Blogger Sees Settlement in Jayco/Heartland Flap

April 23, 2009 by · Leave a Comment 

An attorney/writer for the “Indiana Intellectual Property & Technology Law Blog” sees “a settlement opportunity” in the trademark infringement suit filed by Jayco Inc. against Heartland Recreational Vehcles LLC.
Jayco Inc. headquartered in Middlebury, Ind., is suing Elkhart, Ind.-based Heartland for trademark infringement and unfair competitive practices.  The case was filed in the U.S. District Court, Northern District of Indiana.
The suit alleges Heartland has violated federal trademark law by adopting the Eagle Ridge name for a line of vehicles.  Jayco claims to hold trademark rights in the EAGLE trademark since at least 1991.
The suit is based on common-law trademark rights, as a federal trademark application was only filed by Jayco on March 9, 2009.
“Heartland filed an intent-to-use federal trademark application for Eagle Ridge on Sept. 26, 2008.  It was published for opposition on Feb. 17, which was probably the catalyst that brought Heartland’s intentions to the attention of Jayco (or Jayco’s attorney),” the blogger, Kenan L. Farrell, writes. Farrell is founder of KLF Legal, Indianapolis,  which advises small business owners, non-profits, entrepreneurs and artists on intellectual property and business law.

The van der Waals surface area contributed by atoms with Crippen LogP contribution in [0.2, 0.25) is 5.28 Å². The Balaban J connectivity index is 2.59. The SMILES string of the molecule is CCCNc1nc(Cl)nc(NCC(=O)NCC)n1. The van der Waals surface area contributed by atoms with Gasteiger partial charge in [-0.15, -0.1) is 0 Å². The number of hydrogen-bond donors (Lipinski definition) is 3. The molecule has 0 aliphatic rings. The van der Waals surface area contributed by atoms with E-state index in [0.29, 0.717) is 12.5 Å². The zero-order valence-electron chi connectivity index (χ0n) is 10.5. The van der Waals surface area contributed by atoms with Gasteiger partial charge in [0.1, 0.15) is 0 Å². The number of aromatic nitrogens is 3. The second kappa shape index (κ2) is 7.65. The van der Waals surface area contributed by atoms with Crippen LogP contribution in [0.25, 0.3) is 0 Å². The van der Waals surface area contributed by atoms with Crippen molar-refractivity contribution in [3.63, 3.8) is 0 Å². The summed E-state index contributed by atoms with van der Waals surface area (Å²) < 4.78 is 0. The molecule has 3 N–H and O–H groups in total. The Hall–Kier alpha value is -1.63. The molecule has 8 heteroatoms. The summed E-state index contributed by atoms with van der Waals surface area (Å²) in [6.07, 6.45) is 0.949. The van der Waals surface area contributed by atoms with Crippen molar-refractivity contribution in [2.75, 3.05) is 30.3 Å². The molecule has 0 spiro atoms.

Jayco’s complaint demands that Heartland pay it all profits from Eagle Ridge products and stop using the Eagle Ridge name immediately.
“I didn’t see any Eagle Ridge products on Heartland’s website, so the product line was either never initiated or it has already been pulled,” he stated.
The first to use a mark in commerce is generally the owner of that mark, Farrell states.  “The primary exception is when an ITU (intent to use)  application for a similar mark is filed prior to the adoption and use of the mark by another.  However, since Jayco has used the Eagle mark since 1991, they almost certainly can claim priority rights.  Whether Eagle Ridge causes a likelihood of confusion with Jayco’s Eagle mark will be determined by the court.
“The goods (recreational vehicles) are very similar, so my suspicion is that the court would lean toward a conclusion that confusion exists.
“This case feels like a settlement opportunity, particularly since Heartland doesn’t appear to have too much invested in their Eagle Ridge product line,” Farrell concluded.

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